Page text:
World Wi-Fi Day, set aside to celebrate Wi-Fi’s impact in connecting the unconnected, is June 20. For most of us, Wi-Fi is the technology that freed us from Ethernet cables, desks and offices, and opened the door to the Internet of Things – connected technology that’s fast reshaping our daily lives.
But for those who live in underserved areas, it’s arguably had an even greater impact. To people who’ve never had a reliable internet connection, Wi-Fi connections – like Viasat’s Community Internet service – can serve as a wireless lifeline.
While Wi-Fi may seem like a relatively new term, the technology dates back 80 years — the brainchild of a Hollywood movie star.
In 1940, actress Hedy Lamarr conceived the idea of a radio signal that constantly hopped frequencies. The use of multiple, changing frequencies would make it tough for enemies to sabotage Navy torpedo signals. She filed a patent with a musical composer for a secret communication system, but the Navy didn’t accept the proposed technology.
Thirty years later, a computer network called ALOHANET was created at the University of Hawaii based on Lamarr’s idea. In 1971, it used ultra-high frequency radio signals to connect seven computers across the Hawaiian Islands, marking the first transfer of wireless data.
It took nearly another 15 years – when the Federal Communications Commission opened bands for unlicensed use – to clear the way for creation of today’s Wi-Fi. A Wi-Fi Alliance established in 1999 ensured uniform standards worldwide.
While all those historical advancements are impressive, Wi-Fi’s biggest changes are yet to come. In April 2020, the Federal Communications Commission voted in favor of an almost five-time increase in the amount of spectrum available for Wi-Fi. That means more space and less interference for routers and additional devices, which clears the way for the Internet of Things.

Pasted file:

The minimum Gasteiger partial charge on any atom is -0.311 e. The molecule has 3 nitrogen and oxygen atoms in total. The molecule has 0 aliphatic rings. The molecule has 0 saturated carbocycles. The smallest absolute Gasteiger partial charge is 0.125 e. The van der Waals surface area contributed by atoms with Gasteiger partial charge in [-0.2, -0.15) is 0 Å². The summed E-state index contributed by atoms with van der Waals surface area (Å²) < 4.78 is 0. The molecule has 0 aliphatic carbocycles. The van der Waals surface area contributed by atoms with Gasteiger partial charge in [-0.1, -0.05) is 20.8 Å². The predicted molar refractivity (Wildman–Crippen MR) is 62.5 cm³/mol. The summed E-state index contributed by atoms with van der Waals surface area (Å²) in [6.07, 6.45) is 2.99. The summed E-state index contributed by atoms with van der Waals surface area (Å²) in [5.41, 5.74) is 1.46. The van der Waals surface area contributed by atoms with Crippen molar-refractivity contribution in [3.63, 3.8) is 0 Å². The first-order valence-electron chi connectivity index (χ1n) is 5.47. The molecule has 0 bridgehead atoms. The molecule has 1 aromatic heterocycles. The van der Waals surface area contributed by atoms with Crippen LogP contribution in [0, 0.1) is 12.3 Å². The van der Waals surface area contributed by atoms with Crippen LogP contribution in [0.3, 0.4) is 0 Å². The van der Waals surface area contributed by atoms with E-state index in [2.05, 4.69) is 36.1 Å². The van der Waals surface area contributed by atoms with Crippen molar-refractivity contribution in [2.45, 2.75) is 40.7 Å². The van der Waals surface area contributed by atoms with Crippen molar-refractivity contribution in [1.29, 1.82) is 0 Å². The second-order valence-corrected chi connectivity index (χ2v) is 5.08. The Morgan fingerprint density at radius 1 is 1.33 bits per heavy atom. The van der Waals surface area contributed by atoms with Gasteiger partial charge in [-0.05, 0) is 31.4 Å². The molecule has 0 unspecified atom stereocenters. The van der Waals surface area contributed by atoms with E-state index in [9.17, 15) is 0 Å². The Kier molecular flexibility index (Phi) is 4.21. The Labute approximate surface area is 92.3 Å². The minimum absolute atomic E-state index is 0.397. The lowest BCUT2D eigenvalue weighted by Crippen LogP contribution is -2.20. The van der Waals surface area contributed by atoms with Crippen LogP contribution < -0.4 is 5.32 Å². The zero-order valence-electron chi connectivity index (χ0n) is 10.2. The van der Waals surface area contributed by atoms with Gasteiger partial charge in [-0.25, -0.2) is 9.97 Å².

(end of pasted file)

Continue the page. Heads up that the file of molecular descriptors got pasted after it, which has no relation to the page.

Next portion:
Not only will the new spectrum in the 6GHz band offer a lot more bandwidth, it should have much less latency — the amount of time it takes for a signal to go from sender to receiver. It’ll function like an online speedway for new devices, which will use Wi-Fi 6 – the newest, and most efficient version of Wi-Fi.
The average consumer likely won’t see any changes in the way their devices work. Wi-Fi 6 devices are also backwards compatible, which means if you buy a new router with the Wi-Fi 6 label, your phones, smart speakers and other devices will work just fine with it. Wi-Fi 6 simply lets more devices simultaneously operate efficiently on the same Wi-Fi channel, and that’ll be important very soon.
Today, the average U.S. home has fewer than 10 Wi-Fi devices. But as new devices monitor our homes’ climate, lighting, security and many other aspects of our daily lives, some estimates suggest the average number of devices in our homes will clock in at 50 as soon as 2024.
Meanwhile, businesses large and small rely on Wi-Fi to connect employees as well as guests. Viasat offers businesses a managed Wi-Fi service that offers much greater control over who can get on the network and how they use it. We also help connect everything from U.S. Navy bases to RV parks with managed Wi-Fi services.
But Wi-Fi can do even more.
Connecting the unconnected
Starting in 2016, Viasat began providing Wi-Fi connections with its Community Internet service, which over time has expanded to thousands of underserved communities in Mexico and Brazil. It provides people without home internet service a low-cost way to wirelessly connect to the internet at a central community location.
The company plans to extend the service to two more countries in 2020 – and even more as the company’s satellite coverage grows with its upcoming global satellite constellation, ViaSat-3.
There are still plenty of people to serve. According to the World Wi-Fi Day website, more than 4 billion people lack basic internet connectivity.
The annual day, organized by the Wireless Broadband Alliance, supports projects and initiatives that will bring broadband connectivity to underprivileged people in developed and developing countries. And in that way, it dovetails perfectly with the work Viasat’s already doing, and plans to continue in many more countries with ViaSat-3.
“We’re excited to bring affordable high speed internet to millions of people around the world that have never had access to a reliable internet connection,” said Kevin Cohen, Viasat’s general manager of Global Community Internet.